Aussie banks face hurdles against ‘heartbreaking’ scams

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Australian banks are hampered by muddled troves of data in their pursuit of protecting customers from scams, a leading Australian and New Zealand tech company says.

Atomic.io has set up in-app prompts for the major New Zealand banks, in the entrepreneurship-rich country.

Australian banks are trying to get away from easily-mimicked SMS and email communications with customers, but stacks of messy internal data and systems are holding back the banks from streamlining and automating anti-scam measures, Atomic.io says, as it embarks on a project with CommBank subsidiary Bankwest.

In-app communication was far more secure for customers, Atomic.io marketing head Matty Sirois said, so generally speaking Australians banks were on the backfoot in the race to get into the more secure method of communication.

Research commissioned by the company shows customers’ fear of scams is heightened by artificial intelligence.

“This report shows (banks) assume customers are stressed out by scams, but this report shows that they no longer trust and no longer can even recognise them as a scam or not because of the tech,” Mr Sorois said.

“They no longer trust these … traditional channels: email, SMS and phone.

ACCC data shows Australians lost $567m to scams in 2022, and $476m last year.

“Behind every dollar lost to scams is a heartbreaking story – we are working hard to intercept these malicious criminals before they can inflict pain on innocent Australians,” Financial Services Minister Stephen Jones said in March.

Wellington-based Atomic.io has made action cards in the apps of New Zealand’s major banks; those prompts which show up asking “are you sure: yes or no” or giving similar queries.

But a larger population brings a key hurdle for the Australian banks, Mr Sirois said.

Westpac announced this week it could spend up $2.8bn to slice its internal systems from 180 to 60.

“If you don’t have your data clean, you can’t do automation,” Mr Sirois said.

“Clean” means no duplications or incorrect details in a bank’s gargantuan database.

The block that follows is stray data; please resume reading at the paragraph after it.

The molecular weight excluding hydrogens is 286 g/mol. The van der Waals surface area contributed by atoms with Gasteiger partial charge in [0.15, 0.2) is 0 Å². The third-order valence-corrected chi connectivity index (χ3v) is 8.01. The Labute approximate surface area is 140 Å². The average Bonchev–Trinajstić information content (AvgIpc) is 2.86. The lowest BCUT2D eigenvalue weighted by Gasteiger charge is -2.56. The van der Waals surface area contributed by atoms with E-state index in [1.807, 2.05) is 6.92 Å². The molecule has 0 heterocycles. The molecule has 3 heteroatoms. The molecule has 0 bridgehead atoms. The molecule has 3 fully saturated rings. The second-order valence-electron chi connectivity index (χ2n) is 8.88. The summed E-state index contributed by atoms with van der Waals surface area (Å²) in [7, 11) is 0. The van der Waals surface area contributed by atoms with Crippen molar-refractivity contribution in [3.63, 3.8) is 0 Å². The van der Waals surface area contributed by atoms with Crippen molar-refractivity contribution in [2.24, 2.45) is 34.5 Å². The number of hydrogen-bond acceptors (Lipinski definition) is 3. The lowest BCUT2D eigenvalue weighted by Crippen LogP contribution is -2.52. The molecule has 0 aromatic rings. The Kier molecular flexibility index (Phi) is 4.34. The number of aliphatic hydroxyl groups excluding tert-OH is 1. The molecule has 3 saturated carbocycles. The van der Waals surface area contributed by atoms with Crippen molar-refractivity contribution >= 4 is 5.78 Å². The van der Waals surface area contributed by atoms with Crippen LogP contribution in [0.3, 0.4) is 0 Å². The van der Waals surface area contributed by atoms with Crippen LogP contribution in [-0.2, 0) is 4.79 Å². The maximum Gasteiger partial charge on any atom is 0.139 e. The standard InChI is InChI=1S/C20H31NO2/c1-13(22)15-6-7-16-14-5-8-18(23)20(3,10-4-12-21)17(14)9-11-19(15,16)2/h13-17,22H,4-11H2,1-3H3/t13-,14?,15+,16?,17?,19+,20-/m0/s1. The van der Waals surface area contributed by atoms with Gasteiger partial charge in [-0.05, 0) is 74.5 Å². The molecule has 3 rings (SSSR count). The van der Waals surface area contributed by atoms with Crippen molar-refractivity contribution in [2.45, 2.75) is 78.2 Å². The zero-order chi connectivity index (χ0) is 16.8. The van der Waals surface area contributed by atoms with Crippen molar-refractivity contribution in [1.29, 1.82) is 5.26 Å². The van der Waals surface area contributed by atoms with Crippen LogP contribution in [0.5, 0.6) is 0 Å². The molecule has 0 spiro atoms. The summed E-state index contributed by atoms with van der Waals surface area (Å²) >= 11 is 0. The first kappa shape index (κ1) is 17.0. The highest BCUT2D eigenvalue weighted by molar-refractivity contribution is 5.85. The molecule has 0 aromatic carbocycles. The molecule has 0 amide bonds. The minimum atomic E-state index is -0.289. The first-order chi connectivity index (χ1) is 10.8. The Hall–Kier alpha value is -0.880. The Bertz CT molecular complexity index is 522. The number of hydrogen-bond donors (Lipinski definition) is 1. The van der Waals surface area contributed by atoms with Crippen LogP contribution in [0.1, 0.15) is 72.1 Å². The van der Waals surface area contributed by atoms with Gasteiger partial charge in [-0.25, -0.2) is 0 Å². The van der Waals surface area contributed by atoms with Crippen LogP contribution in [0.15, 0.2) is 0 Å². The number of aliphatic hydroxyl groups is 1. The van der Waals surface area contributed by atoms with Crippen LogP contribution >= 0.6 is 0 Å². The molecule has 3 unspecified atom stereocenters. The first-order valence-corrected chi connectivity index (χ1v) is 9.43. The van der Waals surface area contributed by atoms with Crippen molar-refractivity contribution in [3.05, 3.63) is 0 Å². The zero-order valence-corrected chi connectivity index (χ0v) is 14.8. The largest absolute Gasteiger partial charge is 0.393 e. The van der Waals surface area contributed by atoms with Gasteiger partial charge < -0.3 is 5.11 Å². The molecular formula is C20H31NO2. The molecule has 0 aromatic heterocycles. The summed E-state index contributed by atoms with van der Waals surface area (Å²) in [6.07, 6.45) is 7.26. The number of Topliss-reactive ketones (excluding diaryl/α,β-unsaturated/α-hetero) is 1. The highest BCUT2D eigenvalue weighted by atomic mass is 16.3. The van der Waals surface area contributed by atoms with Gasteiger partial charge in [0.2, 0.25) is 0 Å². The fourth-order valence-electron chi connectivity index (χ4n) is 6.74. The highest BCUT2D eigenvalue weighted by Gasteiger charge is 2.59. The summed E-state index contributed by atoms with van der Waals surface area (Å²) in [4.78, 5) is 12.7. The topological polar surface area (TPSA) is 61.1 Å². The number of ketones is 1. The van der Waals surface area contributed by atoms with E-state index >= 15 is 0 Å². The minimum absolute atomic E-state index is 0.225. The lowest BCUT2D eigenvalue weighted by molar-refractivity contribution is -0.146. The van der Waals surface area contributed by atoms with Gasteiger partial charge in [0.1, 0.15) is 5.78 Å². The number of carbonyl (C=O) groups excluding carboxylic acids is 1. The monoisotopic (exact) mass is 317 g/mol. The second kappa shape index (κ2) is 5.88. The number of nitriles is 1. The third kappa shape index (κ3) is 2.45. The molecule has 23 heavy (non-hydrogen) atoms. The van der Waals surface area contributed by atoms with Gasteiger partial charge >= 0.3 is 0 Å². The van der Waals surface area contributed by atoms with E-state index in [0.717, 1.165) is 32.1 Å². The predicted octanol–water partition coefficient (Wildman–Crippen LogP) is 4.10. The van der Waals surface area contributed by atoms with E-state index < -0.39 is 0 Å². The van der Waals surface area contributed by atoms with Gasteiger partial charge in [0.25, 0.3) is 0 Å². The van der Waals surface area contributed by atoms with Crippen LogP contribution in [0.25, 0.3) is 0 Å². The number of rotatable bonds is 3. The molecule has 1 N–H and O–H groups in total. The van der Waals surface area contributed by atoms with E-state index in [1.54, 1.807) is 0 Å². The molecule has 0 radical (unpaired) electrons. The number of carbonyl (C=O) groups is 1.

And the banks need automated in-app communication because email and SMS are particularly vulnerable to scams.

Last week, Westpac announced a new in-app, AI-powered questionnaire which would pop up if a suspicious transaction was made.

“The big banks … they’re using foundation steps. ANZ and CBA do some stuff in-app but not enough, they still rely on other channels,” Mr Sirois said, though commended Westpac’s new feature, which his company had no hand in.

“I ignore anything that looks like it’s from (my bank) that is from a phone call or an email,” he said.

Reports of text message and email phishing scams to the ACCC last year far outpaced phone call phishing.

CommBank, ANZ and Westpac advise they will never ask you to provide sensitive information via a link sent by email or text message.

But almost all NZ banks no longer send web links via text message. NAB nixed links in text message mid-2023. Singaporean banks removed links in 2022.

This is because artificial intelligence has made rapid-fire, widespread bank-impersonating emails and text messages a relentless tool for scammers.

Atomic.io says it can build action cards within a bank’s app much faster than the banks.

ANZ and Westpac’s New Zealand arms, BNZ and Kiwi Bank, use the firm’s technology, and Mr Sirois says the company is in early talks with Commonwealth Bank subsidiary Bankwest.

Research on 1000 Australians and Kiwis, commissioned by Atomic.io, found about 33 per cent received a scam email daily, and 64 per cent got one at least weekly.

People who had been scammed often preferred subsequent in-app messaging, the research found.